Export citation  
     
    Bookmark   3 citations  
  12.  54
    Informed Consent and Fresh Egg Donation for Stem Cell Research.Katherine Carroll & Catherine Waldby - 2012 - Journal of Bioethical Inquiry 9 (1):29-39.
    This article develops a model of informed consent for fresh oöcyte donation for stem cell research, during in vitro fertilisation (IVF), by building on the importance of patients’ embodied experience. Informed consent typically focuses on the disclosure of material information. Yet this approach does not incorporate the embodied knowledge that patients acquire through lived experience. Drawing on interview data from 35 patients and health professionals in an IVF clinic in Australia, our study demonstrates the uncertainty of IVF treatment, (...)
    Direct download (5 more)  
     
    Export citation  
     
    Bookmark   3 citations  
  13. How is the Ethics of Stem Cell Research Different From the Ethics of Abortion?Elizabeth Harman - 2007 - Metaphilosophy 38 (2-3):207–225.
    It seems that if abortion is permissible, then stem cell research must be as well: it involves the death of a less significant thing (an embryo rather than a fetus) for a greater good (lives saved rather than nine months of physical imposition avoided). However, I argue in this essay that this natural thought is mistaken. In particular, on the assumption that embryos and fetuses have the full moral status of persons, abortion is permissible but one form of (...)
    Direct download (6 more)  
     
    Export citation  
     
    Bookmark   2 citations  
  14.  26
    Canada’s Stem Cell Corporation: Aggregate Concerns and the Question of Public Trust. [REVIEW]Matthew Herder & Jennifer Dyck Brian - 2008 - Journal of Business Ethics 77 (1):73 - 84.
    This paper examines one nascent entrepreneurial endeavour intended by Canada's Stem Cell Network to catalyze the commercialization of stem cell research: the creation of a company called "Aggregate Therapeutics". We argue that this initiative, in its current configuration, is likely to result in a breach of public trust owing to three inter-related concerns: conflicts of interest; corporate influence on the university research agenda; and the failure to provide some form of direct return for the public's substantial (...)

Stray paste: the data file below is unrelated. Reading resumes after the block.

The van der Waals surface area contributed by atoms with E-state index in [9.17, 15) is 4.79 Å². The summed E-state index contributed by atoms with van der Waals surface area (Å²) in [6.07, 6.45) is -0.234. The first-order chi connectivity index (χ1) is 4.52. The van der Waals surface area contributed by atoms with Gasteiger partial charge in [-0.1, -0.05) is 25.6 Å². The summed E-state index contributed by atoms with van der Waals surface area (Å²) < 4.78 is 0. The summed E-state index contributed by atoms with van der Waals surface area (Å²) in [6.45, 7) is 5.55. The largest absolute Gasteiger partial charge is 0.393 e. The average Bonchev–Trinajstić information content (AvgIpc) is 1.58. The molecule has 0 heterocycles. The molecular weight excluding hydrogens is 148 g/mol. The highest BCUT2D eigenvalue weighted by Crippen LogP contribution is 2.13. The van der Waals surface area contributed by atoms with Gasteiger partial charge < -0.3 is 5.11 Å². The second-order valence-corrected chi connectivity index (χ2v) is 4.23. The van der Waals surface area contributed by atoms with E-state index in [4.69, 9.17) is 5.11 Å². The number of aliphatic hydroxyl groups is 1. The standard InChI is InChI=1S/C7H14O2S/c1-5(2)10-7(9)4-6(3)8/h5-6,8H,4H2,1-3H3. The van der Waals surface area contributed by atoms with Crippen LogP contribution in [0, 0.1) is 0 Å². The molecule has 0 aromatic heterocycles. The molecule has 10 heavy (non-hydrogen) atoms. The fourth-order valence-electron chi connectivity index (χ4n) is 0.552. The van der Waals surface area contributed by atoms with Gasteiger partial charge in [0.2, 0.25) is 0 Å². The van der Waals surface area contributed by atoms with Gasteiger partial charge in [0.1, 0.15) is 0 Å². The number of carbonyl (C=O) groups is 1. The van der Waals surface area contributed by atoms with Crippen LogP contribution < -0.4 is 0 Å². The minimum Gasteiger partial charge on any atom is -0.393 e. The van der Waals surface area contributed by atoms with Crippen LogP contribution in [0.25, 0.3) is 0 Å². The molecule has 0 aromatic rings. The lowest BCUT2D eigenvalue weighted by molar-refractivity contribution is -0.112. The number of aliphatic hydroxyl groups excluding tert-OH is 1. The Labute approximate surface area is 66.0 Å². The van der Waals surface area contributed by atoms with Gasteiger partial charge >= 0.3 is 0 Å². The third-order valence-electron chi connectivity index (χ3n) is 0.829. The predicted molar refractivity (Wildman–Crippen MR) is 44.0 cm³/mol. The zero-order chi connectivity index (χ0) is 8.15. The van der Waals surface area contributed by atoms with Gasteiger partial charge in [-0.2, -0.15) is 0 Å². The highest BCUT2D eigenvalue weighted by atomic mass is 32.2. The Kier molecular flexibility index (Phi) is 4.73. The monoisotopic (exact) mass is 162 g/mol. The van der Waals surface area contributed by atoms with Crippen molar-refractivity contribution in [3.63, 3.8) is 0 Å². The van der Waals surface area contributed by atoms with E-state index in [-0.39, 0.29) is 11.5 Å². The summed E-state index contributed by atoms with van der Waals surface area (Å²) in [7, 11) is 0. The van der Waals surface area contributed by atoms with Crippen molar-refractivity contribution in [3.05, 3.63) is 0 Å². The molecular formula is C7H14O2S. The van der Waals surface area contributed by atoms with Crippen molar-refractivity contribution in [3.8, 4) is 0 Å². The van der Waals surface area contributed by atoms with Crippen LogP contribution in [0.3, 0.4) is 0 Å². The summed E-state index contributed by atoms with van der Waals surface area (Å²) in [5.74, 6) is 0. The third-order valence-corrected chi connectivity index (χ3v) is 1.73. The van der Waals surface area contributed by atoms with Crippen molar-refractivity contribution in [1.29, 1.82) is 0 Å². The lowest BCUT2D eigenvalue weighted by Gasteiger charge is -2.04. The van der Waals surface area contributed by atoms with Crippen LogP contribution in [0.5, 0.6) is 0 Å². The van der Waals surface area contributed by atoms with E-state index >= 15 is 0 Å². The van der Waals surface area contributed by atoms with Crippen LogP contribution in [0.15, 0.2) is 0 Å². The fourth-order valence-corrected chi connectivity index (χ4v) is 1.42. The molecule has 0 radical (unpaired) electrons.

Direct download (5 more)  
     
    Export citation  
     
    Bookmark   5 citations  
  15.  26
    Human Embryonic Stem Cell Research: Ethical Views of Buddhist, Hindu and Catholic Leaders in Malaysia.Mathana Amaris Fiona Sivaraman & Siti Nurani Mohd Noor - 2016 - Science and Engineering Ethics 22 (2):467-485.
    Embryonic Stem Cell Research raises ethical issues. In the process of research, embryos may be destroyed and, to some, such an act entails the ‘killing of human life’. Past studies have sought the views of scientists and the general public on the ethics of ESCR. This study, however, explores multi-faith ethical viewpoints, in particular, those of Buddhists, Hindus and Catholics in Malaysia, on ESCR. Responses were gathered via semi-structured, face-to-face interviews. Three main ethical quandaries emerged from the data: (...)
    Direct download (2 more)  
     
    Export citation  
     
    Bookmark   1 citation  
  16.  22
    Stem Cell Tourism and Future Stem Cell Tourists: Policy and Ethical Implications.Edna F. Einsiedel & Hannah Adamson - 2012 - Developing World Bioethics 12 (1):35-44.
    Stem cell tourism is a small but growing part of the thriving global medical tourism marketplace. Much stem cell research remains at the experimental stage, with clinical trials still uncommon. However, there are over 700 clinics estimated to be operating in mostly developing countries – from Costa Rica and Argentina to China, India and Russia – that have lured many patients, mostly from industrialized countries, driven by desperation and hope, which in turn continue to fuel the (...)